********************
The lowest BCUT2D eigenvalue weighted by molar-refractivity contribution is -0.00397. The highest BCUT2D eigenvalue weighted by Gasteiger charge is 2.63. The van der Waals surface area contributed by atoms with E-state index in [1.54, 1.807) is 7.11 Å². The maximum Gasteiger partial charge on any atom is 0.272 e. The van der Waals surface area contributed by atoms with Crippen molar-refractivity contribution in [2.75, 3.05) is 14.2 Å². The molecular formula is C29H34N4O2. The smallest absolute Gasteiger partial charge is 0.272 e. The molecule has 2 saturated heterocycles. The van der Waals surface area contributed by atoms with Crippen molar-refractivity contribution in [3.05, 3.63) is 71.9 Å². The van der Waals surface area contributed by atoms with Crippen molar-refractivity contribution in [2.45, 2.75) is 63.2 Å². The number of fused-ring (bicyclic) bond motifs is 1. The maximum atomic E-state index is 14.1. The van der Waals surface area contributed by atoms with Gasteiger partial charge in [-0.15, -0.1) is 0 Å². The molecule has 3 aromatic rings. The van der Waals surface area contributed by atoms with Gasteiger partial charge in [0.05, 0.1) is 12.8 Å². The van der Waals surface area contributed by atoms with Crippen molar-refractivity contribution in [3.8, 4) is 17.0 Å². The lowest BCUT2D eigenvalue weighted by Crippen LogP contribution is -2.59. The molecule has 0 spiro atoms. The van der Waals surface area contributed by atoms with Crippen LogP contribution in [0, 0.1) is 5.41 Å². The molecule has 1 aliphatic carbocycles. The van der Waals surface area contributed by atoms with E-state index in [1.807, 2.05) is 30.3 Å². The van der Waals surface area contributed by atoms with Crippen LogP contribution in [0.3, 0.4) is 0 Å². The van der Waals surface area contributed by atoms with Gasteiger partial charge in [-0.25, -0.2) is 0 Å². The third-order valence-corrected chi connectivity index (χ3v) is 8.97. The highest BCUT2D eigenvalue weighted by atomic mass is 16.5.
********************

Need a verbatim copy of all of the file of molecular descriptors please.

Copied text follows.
The lowest BCUT2D eigenvalue weighted by molar-refractivity contribution is -0.00397. The highest BCUT2D eigenvalue weighted by Gasteiger charge is 2.63. The van der Waals surface area contributed by atoms with E-state index in [1.54, 1.807) is 7.11 Å². The maximum Gasteiger partial charge on any atom is 0.272 e. The van der Waals surface area contributed by atoms with Crippen molar-refractivity contribution in [2.75, 3.05) is 14.2 Å². The molecular formula is C29H34N4O2. The smallest absolute Gasteiger partial charge is 0.272 e. The molecule has 2 saturated heterocycles. The van der Waals surface area contributed by atoms with Crippen molar-refractivity contribution in [3.05, 3.63) is 71.9 Å². The van der Waals surface area contributed by atoms with Crippen molar-refractivity contribution in [2.45, 2.75) is 63.2 Å². The number of fused-ring (bicyclic) bond motifs is 1. The maximum atomic E-state index is 14.1. The van der Waals surface area contributed by atoms with Gasteiger partial charge in [-0.15, -0.1) is 0 Å². The molecule has 3 aromatic rings. The van der Waals surface area contributed by atoms with Gasteiger partial charge in [0.05, 0.1) is 12.8 Å². The van der Waals surface area contributed by atoms with Crippen molar-refractivity contribution in [3.8, 4) is 17.0 Å². The lowest BCUT2D eigenvalue weighted by Crippen LogP contribution is -2.59. The molecule has 0 spiro atoms. The van der Waals surface area contributed by atoms with Crippen LogP contribution in [0, 0.1) is 5.41 Å². The molecule has 1 aliphatic carbocycles. The van der Waals surface area contributed by atoms with E-state index in [1.807, 2.05) is 30.3 Å². The van der Waals surface area contributed by atoms with Crippen LogP contribution in [0.3, 0.4) is 0 Å². The van der Waals surface area contributed by atoms with Gasteiger partial charge in [-0.25, -0.2) is 0 Å². The third-order valence-corrected chi connectivity index (χ3v) is 8.97. The highest BCUT2D eigenvalue weighted by atomic mass is 16.5.